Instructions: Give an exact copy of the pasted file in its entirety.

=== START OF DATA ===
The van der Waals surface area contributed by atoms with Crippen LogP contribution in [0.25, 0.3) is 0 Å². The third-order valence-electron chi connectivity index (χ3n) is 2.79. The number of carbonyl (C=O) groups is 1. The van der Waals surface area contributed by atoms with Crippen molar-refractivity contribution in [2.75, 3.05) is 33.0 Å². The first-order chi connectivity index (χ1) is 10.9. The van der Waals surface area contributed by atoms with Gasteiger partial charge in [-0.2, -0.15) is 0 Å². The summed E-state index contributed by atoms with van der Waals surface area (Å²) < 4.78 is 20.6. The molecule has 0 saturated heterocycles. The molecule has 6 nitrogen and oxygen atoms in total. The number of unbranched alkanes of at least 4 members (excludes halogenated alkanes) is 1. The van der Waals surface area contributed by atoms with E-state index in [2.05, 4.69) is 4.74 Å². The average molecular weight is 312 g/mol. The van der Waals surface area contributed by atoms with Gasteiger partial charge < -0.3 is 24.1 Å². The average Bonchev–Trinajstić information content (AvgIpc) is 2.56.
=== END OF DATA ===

The van der Waals surface area contributed by atoms with Crippen LogP contribution in [0.25, 0.3) is 0 Å². The third-order valence-electron chi connectivity index (χ3n) is 2.79. The number of carbonyl (C=O) groups is 1. The van der Waals surface area contributed by atoms with Crippen molar-refractivity contribution in [2.75, 3.05) is 33.0 Å². The first-order chi connectivity index (χ1) is 10.9. The van der Waals surface area contributed by atoms with Gasteiger partial charge in [-0.2, -0.15) is 0 Å². The summed E-state index contributed by atoms with van der Waals surface area (Å²) < 4.78 is 20.6. The molecule has 0 saturated heterocycles. The molecule has 6 nitrogen and oxygen atoms in total. The number of unbranched alkanes of at least 4 members (excludes halogenated alkanes) is 1. The van der Waals surface area contributed by atoms with E-state index in [2.05, 4.69) is 4.74 Å². The average molecular weight is 312 g/mol. The van der Waals surface area contributed by atoms with Gasteiger partial charge < -0.3 is 24.1 Å². The average Bonchev–Trinajstić information content (AvgIpc) is 2.56.